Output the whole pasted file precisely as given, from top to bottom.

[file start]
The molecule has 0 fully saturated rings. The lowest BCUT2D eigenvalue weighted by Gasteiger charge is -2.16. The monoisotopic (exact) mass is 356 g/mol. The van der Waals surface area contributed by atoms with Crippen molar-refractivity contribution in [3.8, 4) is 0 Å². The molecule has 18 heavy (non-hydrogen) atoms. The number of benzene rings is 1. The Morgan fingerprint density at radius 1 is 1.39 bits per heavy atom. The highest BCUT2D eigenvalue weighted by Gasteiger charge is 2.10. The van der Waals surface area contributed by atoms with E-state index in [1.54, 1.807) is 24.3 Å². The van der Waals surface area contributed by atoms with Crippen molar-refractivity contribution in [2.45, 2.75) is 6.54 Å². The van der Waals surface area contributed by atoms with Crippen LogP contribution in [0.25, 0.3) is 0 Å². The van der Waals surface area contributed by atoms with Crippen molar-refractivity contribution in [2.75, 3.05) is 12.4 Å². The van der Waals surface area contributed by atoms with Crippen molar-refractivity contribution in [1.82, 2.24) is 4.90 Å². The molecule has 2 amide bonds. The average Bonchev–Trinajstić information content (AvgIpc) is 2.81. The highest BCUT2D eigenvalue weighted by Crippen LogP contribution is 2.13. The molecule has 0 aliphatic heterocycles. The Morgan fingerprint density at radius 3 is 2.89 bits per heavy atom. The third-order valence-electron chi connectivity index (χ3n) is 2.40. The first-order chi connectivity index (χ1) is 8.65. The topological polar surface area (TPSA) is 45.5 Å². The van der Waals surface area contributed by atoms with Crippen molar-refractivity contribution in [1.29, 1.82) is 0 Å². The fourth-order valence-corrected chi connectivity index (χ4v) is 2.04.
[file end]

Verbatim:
The molecule has 0 fully saturated rings. The lowest BCUT2D eigenvalue weighted by Gasteiger charge is -2.16. The monoisotopic (exact) mass is 356 g/mol. The van der Waals surface area contributed by atoms with Crippen molar-refractivity contribution in [3.8, 4) is 0 Å². The molecule has 18 heavy (non-hydrogen) atoms. The number of benzene rings is 1. The Morgan fingerprint density at radius 1 is 1.39 bits per heavy atom. The highest BCUT2D eigenvalue weighted by Gasteiger charge is 2.10. The van der Waals surface area contributed by atoms with E-state index in [1.54, 1.807) is 24.3 Å². The van der Waals surface area contributed by atoms with Crippen molar-refractivity contribution in [2.45, 2.75) is 6.54 Å². The van der Waals surface area contributed by atoms with Crippen LogP contribution in [0.25, 0.3) is 0 Å². The van der Waals surface area contributed by atoms with Crippen molar-refractivity contribution in [2.75, 3.05) is 12.4 Å². The van der Waals surface area contributed by atoms with Crippen molar-refractivity contribution in [1.82, 2.24) is 4.90 Å². The molecule has 2 amide bonds. The average Bonchev–Trinajstić information content (AvgIpc) is 2.81. The highest BCUT2D eigenvalue weighted by Crippen LogP contribution is 2.13. The molecule has 0 aliphatic heterocycles. The Morgan fingerprint density at radius 3 is 2.89 bits per heavy atom. The third-order valence-electron chi connectivity index (χ3n) is 2.40. The first-order chi connectivity index (χ1) is 8.65. The topological polar surface area (TPSA) is 45.5 Å². The van der Waals surface area contributed by atoms with Crippen molar-refractivity contribution in [1.29, 1.82) is 0 Å². The fourth-order valence-corrected chi connectivity index (χ4v) is 2.04.